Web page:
Another Friday afternoon

The second Friday in the string of some half-dozen planned to peak on the Palestinian celebration of Nakba passed with only about 2/3 the number of demonstrators as last week, and half the deaths (9) said to be the result of IDF gunfire.
The big prize for the Palestinians was the death of a journalist, said to be peacefully covering events close to the border, and wearing a vest with the label "Press." Whether the thick smoke produced by the tires burned by the Palestinians as the center piece of this demonstration kept an IDF sniper from reading what was written on the man's vest is something we don't know.
But nothing is stopping Israel MK Ahmed Tibi from calling it murder, the Association of Palestinian Journalists from preparing a case for the World Court, and the Israeli organization B'Tselem from accusing the IDF of indiscriminate killing.
It may never be possible to establish without doubt that the journalist was killed by an Israeli. Organizers of the rush to the border had more reason to cause such an iconic death than the IDF. Those doubting the likelihood that Palestinians and their friends would kill one of their own or fabricate an IDF misdeed should Google the name Muhammad al-Durrah.
International worthies, including some prominent American Jews, are lamenting Israel's inability to be more careful in avoiding the killing of Palestinians who do not present an immediate threat. 
What we don't hear is any detailed comparison of Israel's actions compared to the work of American police, said to have killed about a thousand people in 2017, including a disproportionate incidence of African Americans and Hispanics. 
We don't know how the American police would respond to 20-30,000 massed in an organized movement toward a defined border. Nor have the critics pondered the problems of dealing with nuanced responses amidst such a mass, especially when the air is filled with the black smoke of burning tires.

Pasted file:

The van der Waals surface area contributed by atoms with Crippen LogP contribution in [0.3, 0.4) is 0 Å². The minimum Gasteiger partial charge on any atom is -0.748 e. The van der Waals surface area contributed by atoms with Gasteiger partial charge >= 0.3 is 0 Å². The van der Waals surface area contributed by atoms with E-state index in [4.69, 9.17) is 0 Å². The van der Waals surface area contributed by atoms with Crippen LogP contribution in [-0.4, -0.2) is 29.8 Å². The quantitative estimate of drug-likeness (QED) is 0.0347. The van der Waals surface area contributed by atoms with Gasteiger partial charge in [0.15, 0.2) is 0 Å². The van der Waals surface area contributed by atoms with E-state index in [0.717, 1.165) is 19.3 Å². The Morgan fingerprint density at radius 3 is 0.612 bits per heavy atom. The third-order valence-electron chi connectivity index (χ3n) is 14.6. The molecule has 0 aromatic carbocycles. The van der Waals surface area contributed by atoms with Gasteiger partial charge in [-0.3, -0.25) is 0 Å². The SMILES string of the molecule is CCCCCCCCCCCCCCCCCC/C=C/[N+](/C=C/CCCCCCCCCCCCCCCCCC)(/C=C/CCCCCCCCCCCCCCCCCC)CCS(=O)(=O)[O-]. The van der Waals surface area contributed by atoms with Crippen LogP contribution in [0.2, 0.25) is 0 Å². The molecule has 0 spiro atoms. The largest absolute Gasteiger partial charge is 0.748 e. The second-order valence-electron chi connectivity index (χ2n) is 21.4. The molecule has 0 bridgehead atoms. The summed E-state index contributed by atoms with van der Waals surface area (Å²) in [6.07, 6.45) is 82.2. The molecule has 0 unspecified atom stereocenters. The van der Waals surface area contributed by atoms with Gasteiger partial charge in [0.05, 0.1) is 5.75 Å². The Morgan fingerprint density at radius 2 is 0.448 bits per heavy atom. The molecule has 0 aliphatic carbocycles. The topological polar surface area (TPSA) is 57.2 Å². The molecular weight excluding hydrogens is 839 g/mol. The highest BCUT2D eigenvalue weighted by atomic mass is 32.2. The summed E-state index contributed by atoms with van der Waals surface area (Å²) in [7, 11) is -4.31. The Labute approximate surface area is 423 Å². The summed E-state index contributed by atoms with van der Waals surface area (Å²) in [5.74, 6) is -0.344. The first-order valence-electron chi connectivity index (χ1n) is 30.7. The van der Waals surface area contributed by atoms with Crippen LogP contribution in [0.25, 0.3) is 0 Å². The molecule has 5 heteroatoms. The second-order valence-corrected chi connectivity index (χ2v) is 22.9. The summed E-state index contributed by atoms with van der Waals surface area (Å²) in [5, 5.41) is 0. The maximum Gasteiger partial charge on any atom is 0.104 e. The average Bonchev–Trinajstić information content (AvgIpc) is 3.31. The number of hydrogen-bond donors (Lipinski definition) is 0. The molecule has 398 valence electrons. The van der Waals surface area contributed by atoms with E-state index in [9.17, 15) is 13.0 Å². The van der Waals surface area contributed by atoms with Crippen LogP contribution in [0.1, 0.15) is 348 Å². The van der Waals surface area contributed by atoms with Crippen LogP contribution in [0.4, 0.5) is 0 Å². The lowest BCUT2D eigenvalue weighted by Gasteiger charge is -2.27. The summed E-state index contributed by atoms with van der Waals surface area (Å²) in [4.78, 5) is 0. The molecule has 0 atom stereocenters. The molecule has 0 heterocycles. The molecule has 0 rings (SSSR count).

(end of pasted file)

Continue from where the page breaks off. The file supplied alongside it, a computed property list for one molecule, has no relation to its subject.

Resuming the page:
The death tolls in these encounters have been below the numbers killed in the riots of Watts 1965, Detroit 1967, Los Angeles in connection with Rodney King, and in Washington after the death of Martin Luther King. Those numbers ranged from 35 to more than 60.
The General Secretary of the United Nations has called again for an investigation of Israel's actions. All but the US delegate voted in the Security Council to begin an investigation. We can only wonder how many of those affirmative votes were cast in a mood of political correctness, when it was clear that the US would  veto.
Except for Iran, Qatar, and Turkey, Muslim governments and the Palestinian Authority of the West Bank seem to have given up on Gaza. Yet they can all be counted upon to call for international action against Israel after another weekend of massed action, tire burning, throwing stones and firebombs, predictable deaths and injuries.
For Israel, it's the price of maintaining itself in the Middle East. 
We can perceive that the incidence of craziness has decreased and become more localized, but it requires a continued investment in intelligence gathering, massing troops and police despite the Passover Holiday, and preparing them to use a minimum of force but not to avoid deadly force when appropriate. 
After each encounter there's a military inquiry and refinement if necessary of instructions and training. 
The precise use of force might not be up to expectations held by those who expect great care against massed demonstrators, an unknown number of them intent on violence.
Once violence begins, the confusion, noise, smoke, and smell of an encounter works affects the results.
What else can Israel do other than repeat its preparations for a weekend confrontation and its mid-week dropping of notices and other announcements warning Palestinians to stay away from the border?
In response to the festivities involving burning tires, and their threat to the environment of both Gaza and Israel, the IDF has announced that will halt--for the time being--the transfer of tires from Israel to Gaza. 
The IDF is getting ready for an escalation of rocket fire from Gaza to Israel. The gravest prediction is that will be accompanied by Hezbollah's unleashing its substantial missile arsenal. So far, Israel's most recent lesson to Gaza of 2014 and 2006 to Lebanon have kept both sources to their rhetorical threats. Israelis have threatened retaliations that will make previous encounters appear mild, but no one can be sure how things will develop.
Comments welcome
Ira Sharkansky (Emeritus)
Department of Political Science
Hebrew University of Jerusalem
[email protected]